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In Bybel v. Metro Life Insurance Company, the insured was an obstetrician/gynecologist at a hospital until she suffered a shoulder injury while delivering a baby when an obese patient pushed her.  She tried receiving treatment without surgery, but that was unsuccessful, so the insured eventually had surgery, which was also ineffective.  At the time of the court’s decision, the insured still suffered from constant shoulder pain and weakness.

The insured returned to work after her surgery, but she could only work part-time and could not perform major surgeries and other important procedures.  She eventually was terminated from her position.  The insured then filed an unsuccessful claim for wrongful termination, as the board ruled that she was properly terminated because she was physically unable to work.

The insured had a disability insurance policy with the insurer, and she notified the insurer of her disability a little more than a year after her last full day of work.  The insurer initially completely denied the insured’s claim for disability, but it later determined that the insured was actually residually disabled for a period of six months after her last day of work.  The insurer paid the insured 50% of the total disability benefits for that period.

Despite receiving some benefits under her policy, the insured proceeded to sue the insurer for breach of contract and bad faith.  She alleged that the insurer breached its duty under the policy to pay full disability benefits and exhibited bad faith by denying her claim for benefits without a reasonable basis and recklessly disregarded that lack of a reasonable basis.

Concerning the breach of contract claim, the court determined that because a genuine issue of material fact existed as to whether the insured was fully disabled under her policy with the insurer, it had to deny the insurer’s Motion to Dismiss the claim.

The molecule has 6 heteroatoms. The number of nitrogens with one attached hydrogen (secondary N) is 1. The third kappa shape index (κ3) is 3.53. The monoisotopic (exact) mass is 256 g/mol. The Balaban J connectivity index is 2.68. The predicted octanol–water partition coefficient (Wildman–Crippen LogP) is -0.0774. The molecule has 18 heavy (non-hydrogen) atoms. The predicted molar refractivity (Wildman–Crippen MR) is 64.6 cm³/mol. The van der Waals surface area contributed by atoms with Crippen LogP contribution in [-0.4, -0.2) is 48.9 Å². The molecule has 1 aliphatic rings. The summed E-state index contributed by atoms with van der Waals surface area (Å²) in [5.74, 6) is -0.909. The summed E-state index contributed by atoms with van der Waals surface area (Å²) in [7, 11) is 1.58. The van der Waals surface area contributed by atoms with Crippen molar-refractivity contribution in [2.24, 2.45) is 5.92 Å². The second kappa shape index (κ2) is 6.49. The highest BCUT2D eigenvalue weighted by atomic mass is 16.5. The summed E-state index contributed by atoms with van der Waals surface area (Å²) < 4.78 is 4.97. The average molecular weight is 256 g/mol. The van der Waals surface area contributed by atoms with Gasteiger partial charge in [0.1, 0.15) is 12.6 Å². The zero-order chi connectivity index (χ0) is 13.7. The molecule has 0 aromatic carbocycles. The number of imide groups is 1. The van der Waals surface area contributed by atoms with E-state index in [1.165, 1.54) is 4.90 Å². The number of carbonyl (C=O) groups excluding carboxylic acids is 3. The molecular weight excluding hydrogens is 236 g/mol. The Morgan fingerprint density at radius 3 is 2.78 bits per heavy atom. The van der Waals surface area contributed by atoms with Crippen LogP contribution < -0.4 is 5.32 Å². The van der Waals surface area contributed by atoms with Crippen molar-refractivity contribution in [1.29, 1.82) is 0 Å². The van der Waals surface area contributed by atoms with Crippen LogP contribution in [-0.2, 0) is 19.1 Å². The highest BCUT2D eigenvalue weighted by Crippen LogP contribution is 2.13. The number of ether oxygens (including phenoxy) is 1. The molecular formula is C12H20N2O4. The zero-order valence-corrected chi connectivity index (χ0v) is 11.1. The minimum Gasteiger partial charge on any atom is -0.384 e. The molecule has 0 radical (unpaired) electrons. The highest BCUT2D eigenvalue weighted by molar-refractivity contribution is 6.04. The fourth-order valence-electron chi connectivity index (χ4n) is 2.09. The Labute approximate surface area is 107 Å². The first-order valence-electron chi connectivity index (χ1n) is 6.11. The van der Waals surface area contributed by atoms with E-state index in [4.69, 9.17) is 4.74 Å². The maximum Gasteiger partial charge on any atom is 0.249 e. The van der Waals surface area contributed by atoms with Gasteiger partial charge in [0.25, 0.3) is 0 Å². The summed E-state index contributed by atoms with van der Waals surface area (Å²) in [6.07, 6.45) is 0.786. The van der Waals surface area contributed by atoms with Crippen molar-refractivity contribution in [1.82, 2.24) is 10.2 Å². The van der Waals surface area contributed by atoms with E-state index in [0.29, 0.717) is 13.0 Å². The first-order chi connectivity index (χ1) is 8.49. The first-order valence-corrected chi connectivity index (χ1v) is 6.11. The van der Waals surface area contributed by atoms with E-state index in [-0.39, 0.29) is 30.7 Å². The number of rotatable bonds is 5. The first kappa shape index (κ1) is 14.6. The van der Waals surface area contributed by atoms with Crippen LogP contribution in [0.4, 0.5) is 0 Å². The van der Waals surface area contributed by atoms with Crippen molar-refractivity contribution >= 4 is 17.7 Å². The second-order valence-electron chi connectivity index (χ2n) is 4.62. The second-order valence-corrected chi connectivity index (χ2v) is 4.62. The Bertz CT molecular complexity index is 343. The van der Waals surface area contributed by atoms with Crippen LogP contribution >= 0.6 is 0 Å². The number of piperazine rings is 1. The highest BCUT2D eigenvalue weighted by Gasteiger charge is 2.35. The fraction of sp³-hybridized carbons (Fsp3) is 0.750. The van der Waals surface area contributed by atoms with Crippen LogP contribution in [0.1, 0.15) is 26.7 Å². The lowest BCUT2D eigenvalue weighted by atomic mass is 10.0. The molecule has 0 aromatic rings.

Regarding the bad faith claim, the insured had alleged that the hospital’s decision to terminate her ignored “the functional limitations that were repeatedly and consistently set in place in her treating physicians’ reports, her occupational evaluation, her functional capacity evaluations, and her two independent medical examinations.”

The insured was able to present evidence that the insurer “failed to consider all the evidence before it, failed to provide all available information it had to the consultants it retained to evaluate [the insured’s] claim, and misrepresented the evidence it had in describing [the insured’s] condition to its key consultant.  The insurer, on the other hand, did not present any significant evidence to refute the insured’s claim, instead simply relying on its position that the insured was not entitled to total disability or residual disability benefits.

The court thus determined that there were genuine issues of material fact with respect to the insured’s bad faith claim, and it therefore denied the insurer’s Motion.

Date of Decision:  November 18, 2010

Bybel v. Metro. Life Ins. Co., Civil Action No. 09-570, United States District Court for the Eastern District of Pennsylvania, 2010 U.S. Dist. LEXIS 122367, (Nov. 18, 2010) (Stengel, J.)